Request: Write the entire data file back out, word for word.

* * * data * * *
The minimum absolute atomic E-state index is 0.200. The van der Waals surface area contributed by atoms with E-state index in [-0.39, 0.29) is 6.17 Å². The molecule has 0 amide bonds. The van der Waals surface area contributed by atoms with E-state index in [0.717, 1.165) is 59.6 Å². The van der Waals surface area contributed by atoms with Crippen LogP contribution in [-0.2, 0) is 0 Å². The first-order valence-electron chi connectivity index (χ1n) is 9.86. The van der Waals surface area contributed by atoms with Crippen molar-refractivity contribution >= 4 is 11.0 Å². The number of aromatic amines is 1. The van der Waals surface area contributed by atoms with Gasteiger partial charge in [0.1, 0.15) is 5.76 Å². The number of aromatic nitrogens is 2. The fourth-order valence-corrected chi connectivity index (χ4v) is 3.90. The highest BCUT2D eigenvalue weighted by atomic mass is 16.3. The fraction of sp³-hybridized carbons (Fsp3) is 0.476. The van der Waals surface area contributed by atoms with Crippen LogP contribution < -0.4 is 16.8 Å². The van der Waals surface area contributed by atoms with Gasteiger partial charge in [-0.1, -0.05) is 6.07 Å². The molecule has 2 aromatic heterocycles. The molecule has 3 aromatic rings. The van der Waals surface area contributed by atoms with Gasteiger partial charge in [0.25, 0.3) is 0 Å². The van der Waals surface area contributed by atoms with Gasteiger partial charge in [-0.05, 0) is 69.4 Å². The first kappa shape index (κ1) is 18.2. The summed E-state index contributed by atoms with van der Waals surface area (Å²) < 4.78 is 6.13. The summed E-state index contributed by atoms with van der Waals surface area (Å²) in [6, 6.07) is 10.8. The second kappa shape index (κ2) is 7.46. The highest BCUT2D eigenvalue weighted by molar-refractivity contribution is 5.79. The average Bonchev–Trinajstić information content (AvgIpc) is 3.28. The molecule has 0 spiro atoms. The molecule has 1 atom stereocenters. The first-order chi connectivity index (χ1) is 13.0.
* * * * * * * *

The minimum absolute atomic E-state index is 0.200. The van der Waals surface area contributed by atoms with E-state index in [-0.39, 0.29) is 6.17 Å². The molecule has 0 amide bonds. The van der Waals surface area contributed by atoms with E-state index in [0.717, 1.165) is 59.6 Å². The van der Waals surface area contributed by atoms with Crippen LogP contribution in [-0.2, 0) is 0 Å². The first-order valence-electron chi connectivity index (χ1n) is 9.86. The van der Waals surface area contributed by atoms with Crippen molar-refractivity contribution >= 4 is 11.0 Å². The number of aromatic amines is 1. The van der Waals surface area contributed by atoms with Gasteiger partial charge in [0.1, 0.15) is 5.76 Å². The number of aromatic nitrogens is 2. The fourth-order valence-corrected chi connectivity index (χ4v) is 3.90. The highest BCUT2D eigenvalue weighted by atomic mass is 16.3. The fraction of sp³-hybridized carbons (Fsp3) is 0.476. The van der Waals surface area contributed by atoms with Crippen LogP contribution < -0.4 is 16.8 Å². The van der Waals surface area contributed by atoms with Gasteiger partial charge in [-0.1, -0.05) is 6.07 Å². The molecule has 2 aromatic heterocycles. The molecule has 3 aromatic rings. The van der Waals surface area contributed by atoms with Gasteiger partial charge in [0.25, 0.3) is 0 Å². The van der Waals surface area contributed by atoms with Gasteiger partial charge in [-0.05, 0) is 69.4 Å². The first kappa shape index (κ1) is 18.2. The summed E-state index contributed by atoms with van der Waals surface area (Å²) < 4.78 is 6.13. The summed E-state index contributed by atoms with van der Waals surface area (Å²) in [6, 6.07) is 10.8. The second kappa shape index (κ2) is 7.46. The highest BCUT2D eigenvalue weighted by molar-refractivity contribution is 5.79. The average Bonchev–Trinajstić information content (AvgIpc) is 3.28. The molecule has 0 spiro atoms. The molecule has 1 atom stereocenters. The first-order chi connectivity index (χ1) is 13.0.